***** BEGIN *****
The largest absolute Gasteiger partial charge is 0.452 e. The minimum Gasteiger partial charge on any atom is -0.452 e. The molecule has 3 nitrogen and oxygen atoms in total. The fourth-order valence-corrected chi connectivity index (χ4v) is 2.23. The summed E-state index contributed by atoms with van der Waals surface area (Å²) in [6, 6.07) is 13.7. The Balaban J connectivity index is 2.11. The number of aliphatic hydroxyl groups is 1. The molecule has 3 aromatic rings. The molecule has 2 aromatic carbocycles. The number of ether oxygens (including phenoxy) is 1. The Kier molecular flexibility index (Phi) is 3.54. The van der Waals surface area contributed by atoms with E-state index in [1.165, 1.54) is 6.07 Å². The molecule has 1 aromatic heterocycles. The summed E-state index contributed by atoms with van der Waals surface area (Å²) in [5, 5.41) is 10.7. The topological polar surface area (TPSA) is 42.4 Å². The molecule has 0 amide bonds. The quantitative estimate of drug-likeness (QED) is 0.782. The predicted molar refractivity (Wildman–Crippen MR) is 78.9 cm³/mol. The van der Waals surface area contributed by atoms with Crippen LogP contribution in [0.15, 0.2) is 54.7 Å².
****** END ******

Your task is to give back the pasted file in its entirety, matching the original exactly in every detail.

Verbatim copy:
The largest absolute Gasteiger partial charge is 0.452 e. The minimum Gasteiger partial charge on any atom is -0.452 e. The molecule has 3 nitrogen and oxygen atoms in total. The fourth-order valence-corrected chi connectivity index (χ4v) is 2.23. The summed E-state index contributed by atoms with van der Waals surface area (Å²) in [6, 6.07) is 13.7. The Balaban J connectivity index is 2.11. The number of aliphatic hydroxyl groups is 1. The molecule has 3 aromatic rings. The molecule has 2 aromatic carbocycles. The number of ether oxygens (including phenoxy) is 1. The Kier molecular flexibility index (Phi) is 3.54. The van der Waals surface area contributed by atoms with E-state index in [1.165, 1.54) is 6.07 Å². The molecule has 1 aromatic heterocycles. The summed E-state index contributed by atoms with van der Waals surface area (Å²) in [5, 5.41) is 10.7. The topological polar surface area (TPSA) is 42.4 Å². The molecule has 0 amide bonds. The quantitative estimate of drug-likeness (QED) is 0.782. The predicted molar refractivity (Wildman–Crippen MR) is 78.9 cm³/mol. The van der Waals surface area contributed by atoms with Crippen LogP contribution in [0.15, 0.2) is 54.7 Å².